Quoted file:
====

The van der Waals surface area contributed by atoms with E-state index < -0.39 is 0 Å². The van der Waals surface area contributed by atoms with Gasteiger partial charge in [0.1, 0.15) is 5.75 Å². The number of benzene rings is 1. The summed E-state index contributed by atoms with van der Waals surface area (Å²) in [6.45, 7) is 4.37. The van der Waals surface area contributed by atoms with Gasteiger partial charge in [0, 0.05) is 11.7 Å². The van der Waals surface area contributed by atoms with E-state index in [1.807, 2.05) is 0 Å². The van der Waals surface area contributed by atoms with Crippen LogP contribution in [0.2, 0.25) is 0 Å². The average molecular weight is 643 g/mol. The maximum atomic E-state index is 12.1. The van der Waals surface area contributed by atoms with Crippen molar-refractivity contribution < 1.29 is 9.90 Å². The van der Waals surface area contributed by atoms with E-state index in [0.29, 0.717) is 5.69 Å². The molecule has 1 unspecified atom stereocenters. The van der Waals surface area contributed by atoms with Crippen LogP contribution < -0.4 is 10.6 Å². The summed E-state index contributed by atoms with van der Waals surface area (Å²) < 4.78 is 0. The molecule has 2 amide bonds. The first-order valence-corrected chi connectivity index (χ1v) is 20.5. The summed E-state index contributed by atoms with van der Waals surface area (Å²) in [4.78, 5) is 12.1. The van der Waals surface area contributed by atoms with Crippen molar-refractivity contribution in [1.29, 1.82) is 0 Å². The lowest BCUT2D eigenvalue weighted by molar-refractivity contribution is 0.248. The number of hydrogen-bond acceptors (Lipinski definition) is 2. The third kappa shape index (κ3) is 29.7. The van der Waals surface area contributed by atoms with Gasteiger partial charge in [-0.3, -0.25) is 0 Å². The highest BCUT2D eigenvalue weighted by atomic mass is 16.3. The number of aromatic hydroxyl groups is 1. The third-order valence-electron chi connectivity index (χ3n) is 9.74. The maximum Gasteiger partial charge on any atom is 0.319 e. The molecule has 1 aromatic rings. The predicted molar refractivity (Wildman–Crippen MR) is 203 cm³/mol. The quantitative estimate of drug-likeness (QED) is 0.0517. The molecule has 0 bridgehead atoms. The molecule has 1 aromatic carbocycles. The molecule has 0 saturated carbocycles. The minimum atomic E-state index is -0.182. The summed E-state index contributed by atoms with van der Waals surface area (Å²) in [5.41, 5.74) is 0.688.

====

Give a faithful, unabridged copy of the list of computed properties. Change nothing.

The van der Waals surface area contributed by atoms with E-state index < -0.39 is 0 Å². The van der Waals surface area contributed by atoms with Gasteiger partial charge in [0.1, 0.15) is 5.75 Å². The number of benzene rings is 1. The summed E-state index contributed by atoms with van der Waals surface area (Å²) in [6.45, 7) is 4.37. The van der Waals surface area contributed by atoms with Gasteiger partial charge in [0, 0.05) is 11.7 Å². The van der Waals surface area contributed by atoms with E-state index in [1.807, 2.05) is 0 Å². The van der Waals surface area contributed by atoms with Crippen LogP contribution in [0.2, 0.25) is 0 Å². The average molecular weight is 643 g/mol. The maximum atomic E-state index is 12.1. The van der Waals surface area contributed by atoms with Crippen molar-refractivity contribution < 1.29 is 9.90 Å². The van der Waals surface area contributed by atoms with E-state index in [0.29, 0.717) is 5.69 Å². The molecule has 1 unspecified atom stereocenters. The van der Waals surface area contributed by atoms with Crippen LogP contribution < -0.4 is 10.6 Å². The summed E-state index contributed by atoms with van der Waals surface area (Å²) < 4.78 is 0. The molecule has 2 amide bonds. The first-order valence-corrected chi connectivity index (χ1v) is 20.5. The summed E-state index contributed by atoms with van der Waals surface area (Å²) in [4.78, 5) is 12.1. The van der Waals surface area contributed by atoms with Crippen molar-refractivity contribution in [1.29, 1.82) is 0 Å². The lowest BCUT2D eigenvalue weighted by molar-refractivity contribution is 0.248. The number of hydrogen-bond acceptors (Lipinski definition) is 2. The third kappa shape index (κ3) is 29.7. The van der Waals surface area contributed by atoms with Gasteiger partial charge in [-0.3, -0.25) is 0 Å². The highest BCUT2D eigenvalue weighted by atomic mass is 16.3. The number of aromatic hydroxyl groups is 1. The third-order valence-electron chi connectivity index (χ3n) is 9.74. The maximum Gasteiger partial charge on any atom is 0.319 e. The molecule has 1 aromatic rings. The predicted molar refractivity (Wildman–Crippen MR) is 203 cm³/mol. The quantitative estimate of drug-likeness (QED) is 0.0517. The molecule has 0 bridgehead atoms. The molecule has 1 aromatic carbocycles. The molecule has 0 saturated carbocycles. The minimum atomic E-state index is -0.182. The summed E-state index contributed by atoms with van der Waals surface area (Å²) in [5.41, 5.74) is 0.688.